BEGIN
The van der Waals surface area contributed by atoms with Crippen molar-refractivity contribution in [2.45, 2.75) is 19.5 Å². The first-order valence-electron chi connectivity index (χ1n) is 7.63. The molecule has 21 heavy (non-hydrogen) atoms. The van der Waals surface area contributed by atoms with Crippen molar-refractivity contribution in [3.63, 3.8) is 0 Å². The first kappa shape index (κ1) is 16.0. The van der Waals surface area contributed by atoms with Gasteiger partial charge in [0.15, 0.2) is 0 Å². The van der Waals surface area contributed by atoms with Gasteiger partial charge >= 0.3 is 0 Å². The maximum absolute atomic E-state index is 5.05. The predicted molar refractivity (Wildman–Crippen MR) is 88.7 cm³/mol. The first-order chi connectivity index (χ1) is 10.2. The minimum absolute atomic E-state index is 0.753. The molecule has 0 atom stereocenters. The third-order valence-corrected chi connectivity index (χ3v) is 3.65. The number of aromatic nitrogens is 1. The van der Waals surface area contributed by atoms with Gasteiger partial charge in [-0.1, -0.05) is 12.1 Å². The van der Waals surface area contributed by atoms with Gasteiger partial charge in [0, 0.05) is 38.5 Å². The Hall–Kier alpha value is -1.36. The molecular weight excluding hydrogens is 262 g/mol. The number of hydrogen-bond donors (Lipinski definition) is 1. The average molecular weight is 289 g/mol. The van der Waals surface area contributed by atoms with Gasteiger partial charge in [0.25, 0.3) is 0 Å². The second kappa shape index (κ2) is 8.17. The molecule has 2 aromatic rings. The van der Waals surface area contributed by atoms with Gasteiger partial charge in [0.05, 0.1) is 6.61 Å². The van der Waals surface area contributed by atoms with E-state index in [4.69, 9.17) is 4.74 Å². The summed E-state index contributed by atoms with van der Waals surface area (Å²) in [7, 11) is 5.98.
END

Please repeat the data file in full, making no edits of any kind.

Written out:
The van der Waals surface area contributed by atoms with Crippen molar-refractivity contribution in [2.45, 2.75) is 19.5 Å². The first-order valence-electron chi connectivity index (χ1n) is 7.63. The molecule has 21 heavy (non-hydrogen) atoms. The van der Waals surface area contributed by atoms with Crippen molar-refractivity contribution in [3.63, 3.8) is 0 Å². The first kappa shape index (κ1) is 16.0. The van der Waals surface area contributed by atoms with Gasteiger partial charge in [0.15, 0.2) is 0 Å². The van der Waals surface area contributed by atoms with Gasteiger partial charge >= 0.3 is 0 Å². The maximum absolute atomic E-state index is 5.05. The predicted molar refractivity (Wildman–Crippen MR) is 88.7 cm³/mol. The first-order chi connectivity index (χ1) is 10.2. The minimum absolute atomic E-state index is 0.753. The molecule has 0 atom stereocenters. The third-order valence-corrected chi connectivity index (χ3v) is 3.65. The number of aromatic nitrogens is 1. The van der Waals surface area contributed by atoms with Gasteiger partial charge in [-0.1, -0.05) is 12.1 Å². The van der Waals surface area contributed by atoms with Gasteiger partial charge in [0, 0.05) is 38.5 Å². The Hall–Kier alpha value is -1.36. The molecular weight excluding hydrogens is 262 g/mol. The number of hydrogen-bond donors (Lipinski definition) is 1. The average molecular weight is 289 g/mol. The van der Waals surface area contributed by atoms with Gasteiger partial charge in [0.25, 0.3) is 0 Å². The second kappa shape index (κ2) is 8.17. The molecule has 2 aromatic rings. The van der Waals surface area contributed by atoms with Gasteiger partial charge in [0.05, 0.1) is 6.61 Å². The van der Waals surface area contributed by atoms with E-state index in [4.69, 9.17) is 4.74 Å². The summed E-state index contributed by atoms with van der Waals surface area (Å²) in [7, 11) is 5.98.